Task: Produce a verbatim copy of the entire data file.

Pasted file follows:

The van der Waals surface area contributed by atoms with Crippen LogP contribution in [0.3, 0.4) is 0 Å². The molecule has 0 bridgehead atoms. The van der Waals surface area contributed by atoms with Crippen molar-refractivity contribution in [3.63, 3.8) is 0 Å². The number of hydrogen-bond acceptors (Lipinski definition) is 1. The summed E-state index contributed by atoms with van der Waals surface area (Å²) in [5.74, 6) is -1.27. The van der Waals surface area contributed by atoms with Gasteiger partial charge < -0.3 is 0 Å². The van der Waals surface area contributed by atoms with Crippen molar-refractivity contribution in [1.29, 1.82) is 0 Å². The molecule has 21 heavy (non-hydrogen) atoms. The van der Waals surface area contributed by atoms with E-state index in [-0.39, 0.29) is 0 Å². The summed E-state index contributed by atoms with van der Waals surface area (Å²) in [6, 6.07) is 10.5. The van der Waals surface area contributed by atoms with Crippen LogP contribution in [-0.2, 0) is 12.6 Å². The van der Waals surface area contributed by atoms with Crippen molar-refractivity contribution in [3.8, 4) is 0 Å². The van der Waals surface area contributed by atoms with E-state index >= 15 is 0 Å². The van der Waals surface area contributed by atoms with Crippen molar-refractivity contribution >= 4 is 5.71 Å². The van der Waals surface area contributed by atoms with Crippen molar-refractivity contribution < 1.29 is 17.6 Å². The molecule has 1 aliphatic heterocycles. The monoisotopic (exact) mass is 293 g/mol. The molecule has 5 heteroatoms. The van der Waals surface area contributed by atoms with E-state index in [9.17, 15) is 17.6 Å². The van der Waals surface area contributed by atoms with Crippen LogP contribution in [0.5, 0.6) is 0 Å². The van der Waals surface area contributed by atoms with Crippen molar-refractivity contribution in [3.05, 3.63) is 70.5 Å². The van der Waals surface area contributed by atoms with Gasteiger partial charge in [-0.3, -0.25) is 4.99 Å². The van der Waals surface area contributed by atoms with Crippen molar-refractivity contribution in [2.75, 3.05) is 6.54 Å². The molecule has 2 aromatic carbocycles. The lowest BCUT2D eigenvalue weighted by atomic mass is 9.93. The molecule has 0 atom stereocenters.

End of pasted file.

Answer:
The van der Waals surface area contributed by atoms with Crippen LogP contribution in [0.3, 0.4) is 0 Å². The molecule has 0 bridgehead atoms. The van der Waals surface area contributed by atoms with Crippen molar-refractivity contribution in [3.63, 3.8) is 0 Å². The number of hydrogen-bond acceptors (Lipinski definition) is 1. The summed E-state index contributed by atoms with van der Waals surface area (Å²) in [5.74, 6) is -1.27. The van der Waals surface area contributed by atoms with Gasteiger partial charge < -0.3 is 0 Å². The van der Waals surface area contributed by atoms with Crippen molar-refractivity contribution in [1.29, 1.82) is 0 Å². The molecule has 21 heavy (non-hydrogen) atoms. The van der Waals surface area contributed by atoms with E-state index in [-0.39, 0.29) is 0 Å². The summed E-state index contributed by atoms with van der Waals surface area (Å²) in [6, 6.07) is 10.5. The van der Waals surface area contributed by atoms with Crippen LogP contribution in [-0.2, 0) is 12.6 Å². The van der Waals surface area contributed by atoms with Crippen molar-refractivity contribution in [3.8, 4) is 0 Å². The van der Waals surface area contributed by atoms with E-state index >= 15 is 0 Å². The van der Waals surface area contributed by atoms with Crippen molar-refractivity contribution >= 4 is 5.71 Å². The van der Waals surface area contributed by atoms with Crippen molar-refractivity contribution < 1.29 is 17.6 Å². The molecule has 1 aliphatic heterocycles. The monoisotopic (exact) mass is 293 g/mol. The molecule has 5 heteroatoms. The van der Waals surface area contributed by atoms with E-state index in [9.17, 15) is 17.6 Å². The van der Waals surface area contributed by atoms with Crippen LogP contribution in [0.5, 0.6) is 0 Å². The van der Waals surface area contributed by atoms with Crippen molar-refractivity contribution in [3.05, 3.63) is 70.5 Å². The van der Waals surface area contributed by atoms with Gasteiger partial charge in [-0.3, -0.25) is 4.99 Å². The van der Waals surface area contributed by atoms with Crippen molar-refractivity contribution in [2.75, 3.05) is 6.54 Å². The molecule has 2 aromatic carbocycles. The lowest BCUT2D eigenvalue weighted by atomic mass is 9.93. The molecule has 0 atom stereocenters.